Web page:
What To Do With Kale and Why

At the market on Sunday when the checker scanned my extra-large bag of kale she asked what I was going to do with it.  “Do you eat it?”

I’m not sure what the look on my face was but I’m guessing it was surprise.

Oh yeah. I’m going to eat it.

I explained to her how nutritious it was and that I was so happy to find the large bags of pre-washed chopped kale at the grocery.


The conversation went on from there and she explained that at the last grocery she worked for she was in the deli and they used it on the trays for decoration. She didn’t really know that anyone actually ate it.

I wonder how many other people don’t know that kale is one of the healthiest vegetables and is a superfood with health benefits ranging from lowering LDL (bad) cholesterol to reducing the risk for certain cancers?

Kale = Superfood

What makes kale a superfood?  Here’s a list of just a few of the characteristics of the leafy green that puts it at the top of the healthy veggie chart.

  • Kale has over 45 different flavonoids that have both antioxidant and anti-inflammatory benefits  which play a role in reduced inflammation and oxidative stress.
  • The high concentration of two types of antioxidants in particular – carotenoids and flavonoids – are directly linked to cancer prevention.
  • The presence of glucosinolates found in kale provides even more anti-cancer benefits.
  • New research shows that kale provides support for the body’s own detoxification system and helps regulate detox activities in our cells.
  • Kale contains seven grams of fiber per 100 calories which provides support to the digestive system.

Kale provides an abundance of micro nutrients that many people are deficit in. It is an excellent source of vitamin A, vitamin C, vitamin K, copper and manganese. It is also a good source of vitamin B6, calcium, potassium, vitamin E, vitamin B2 and omega-3 fatty acids.

A one cup serving has about 36 calories.

Preparation Tips

If you buy kale whole rather than in the bag like I did you’ll need to rinse the leaves under cold water and chop the leaves into half-inch pieces and the stems into quarter-inch lengths for even cooking.  Pat dry with paper towels.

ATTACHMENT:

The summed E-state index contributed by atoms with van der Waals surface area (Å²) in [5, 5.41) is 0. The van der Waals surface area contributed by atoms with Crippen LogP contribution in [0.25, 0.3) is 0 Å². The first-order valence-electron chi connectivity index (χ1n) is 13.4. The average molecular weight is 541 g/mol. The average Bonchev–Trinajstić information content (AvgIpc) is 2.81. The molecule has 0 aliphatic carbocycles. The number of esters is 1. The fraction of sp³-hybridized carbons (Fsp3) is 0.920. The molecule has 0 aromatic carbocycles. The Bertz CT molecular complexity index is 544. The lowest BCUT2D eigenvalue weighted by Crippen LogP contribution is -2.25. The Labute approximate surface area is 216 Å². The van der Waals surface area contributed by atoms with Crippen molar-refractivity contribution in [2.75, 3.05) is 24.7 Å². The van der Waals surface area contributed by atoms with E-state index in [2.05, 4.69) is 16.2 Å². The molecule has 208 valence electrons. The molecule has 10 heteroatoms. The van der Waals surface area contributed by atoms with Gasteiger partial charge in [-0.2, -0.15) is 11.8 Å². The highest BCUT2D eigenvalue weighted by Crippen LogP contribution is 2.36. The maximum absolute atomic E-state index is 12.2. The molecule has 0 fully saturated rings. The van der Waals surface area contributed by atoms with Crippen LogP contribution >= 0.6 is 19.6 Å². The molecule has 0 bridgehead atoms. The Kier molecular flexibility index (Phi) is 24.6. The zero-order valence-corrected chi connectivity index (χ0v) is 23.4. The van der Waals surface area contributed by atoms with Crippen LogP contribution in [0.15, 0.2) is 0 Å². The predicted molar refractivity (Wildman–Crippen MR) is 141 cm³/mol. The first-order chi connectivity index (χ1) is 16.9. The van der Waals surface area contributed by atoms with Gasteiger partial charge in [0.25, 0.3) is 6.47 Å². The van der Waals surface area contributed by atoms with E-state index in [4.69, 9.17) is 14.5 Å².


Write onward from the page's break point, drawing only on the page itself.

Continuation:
After the kale is rinsed and dry you can use it in salads and smoothies, drop it into soups and stews, or steam it for a quick side dish.

Below is a fuss-free sautéed kale recipe that uses a little garlic, olive oil, chicken broth and red wine vinegar:

Sauteed Kale with Red Pepper


2 large bunches kale
1 large red pepper, sliced in thin strips
2 tablespoons olive oil
2 cloves garlic, thinly sliced
¼ cup chicken stock
1 teaspoon salt
1 tablespoons lemon juice


1. Cut the kale into bite-size pieces, removing any tough stems. Rinse and shake dry.
2. Warm the oil and garlic in a large stockpot over medium-high heat. Remove the garlic as soon as it browns (don’t let it burn).
3. Add the slices of red pepper and stir fry until tender-crisp.
4. Add the kale and stir-fry 5 minutes.
5. Add the chicken stock, cover, and cook 8 to 10 minutes or until tender.
6. Uncover and add the salt.
7. Cook over medium-high heat until the liquid has evaporated.
8. Spoon into a serving dish; scatter the garlic over the top. Drizzle with the lemon juice. Serve warm or at room temperature.

Sauteed Kale and Red Pepper


Serves 8:  One serving is 118 calories; carbohydrates 15 g; cholesterol 0; Fat 6g; Fiber 2g; Iron 2 mg; Protein 4 mg; Sodium 534 mg.

Do you have a favorite kale recipe?

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